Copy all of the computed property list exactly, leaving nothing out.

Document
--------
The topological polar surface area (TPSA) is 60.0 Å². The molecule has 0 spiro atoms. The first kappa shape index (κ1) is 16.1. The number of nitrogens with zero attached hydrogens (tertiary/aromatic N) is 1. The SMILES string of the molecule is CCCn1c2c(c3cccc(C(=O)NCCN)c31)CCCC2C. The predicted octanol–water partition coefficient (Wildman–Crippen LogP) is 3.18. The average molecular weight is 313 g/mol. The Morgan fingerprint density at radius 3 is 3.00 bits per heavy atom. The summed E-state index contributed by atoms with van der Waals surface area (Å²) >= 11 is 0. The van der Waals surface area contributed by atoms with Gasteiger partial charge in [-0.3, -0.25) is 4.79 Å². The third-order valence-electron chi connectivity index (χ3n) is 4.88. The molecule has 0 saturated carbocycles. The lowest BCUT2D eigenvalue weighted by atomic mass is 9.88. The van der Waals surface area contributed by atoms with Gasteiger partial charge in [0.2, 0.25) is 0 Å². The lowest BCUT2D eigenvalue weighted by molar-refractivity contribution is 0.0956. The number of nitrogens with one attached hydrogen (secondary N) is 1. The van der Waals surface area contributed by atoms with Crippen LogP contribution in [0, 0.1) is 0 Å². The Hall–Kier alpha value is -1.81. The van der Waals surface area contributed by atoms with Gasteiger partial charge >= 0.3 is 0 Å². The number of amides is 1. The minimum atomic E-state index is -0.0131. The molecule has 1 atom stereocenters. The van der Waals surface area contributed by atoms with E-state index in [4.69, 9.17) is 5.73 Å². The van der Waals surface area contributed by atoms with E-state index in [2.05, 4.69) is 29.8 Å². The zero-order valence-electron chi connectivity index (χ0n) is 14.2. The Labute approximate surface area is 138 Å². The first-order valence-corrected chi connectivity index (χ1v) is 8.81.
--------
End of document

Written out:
The topological polar surface area (TPSA) is 60.0 Å². The molecule has 0 spiro atoms. The first kappa shape index (κ1) is 16.1. The number of nitrogens with zero attached hydrogens (tertiary/aromatic N) is 1. The SMILES string of the molecule is CCCn1c2c(c3cccc(C(=O)NCCN)c31)CCCC2C. The predicted octanol–water partition coefficient (Wildman–Crippen LogP) is 3.18. The average molecular weight is 313 g/mol. The Morgan fingerprint density at radius 3 is 3.00 bits per heavy atom. The summed E-state index contributed by atoms with van der Waals surface area (Å²) >= 11 is 0. The van der Waals surface area contributed by atoms with Gasteiger partial charge in [-0.3, -0.25) is 4.79 Å². The third-order valence-electron chi connectivity index (χ3n) is 4.88. The molecule has 0 saturated carbocycles. The lowest BCUT2D eigenvalue weighted by atomic mass is 9.88. The van der Waals surface area contributed by atoms with Gasteiger partial charge in [0.2, 0.25) is 0 Å². The lowest BCUT2D eigenvalue weighted by molar-refractivity contribution is 0.0956. The number of nitrogens with one attached hydrogen (secondary N) is 1. The van der Waals surface area contributed by atoms with Crippen LogP contribution in [0, 0.1) is 0 Å². The Hall–Kier alpha value is -1.81. The van der Waals surface area contributed by atoms with Gasteiger partial charge >= 0.3 is 0 Å². The number of amides is 1. The minimum atomic E-state index is -0.0131. The molecule has 1 atom stereocenters. The van der Waals surface area contributed by atoms with E-state index in [4.69, 9.17) is 5.73 Å². The van der Waals surface area contributed by atoms with E-state index in [2.05, 4.69) is 29.8 Å². The zero-order valence-electron chi connectivity index (χ0n) is 14.2. The Labute approximate surface area is 138 Å². The first-order valence-corrected chi connectivity index (χ1v) is 8.81.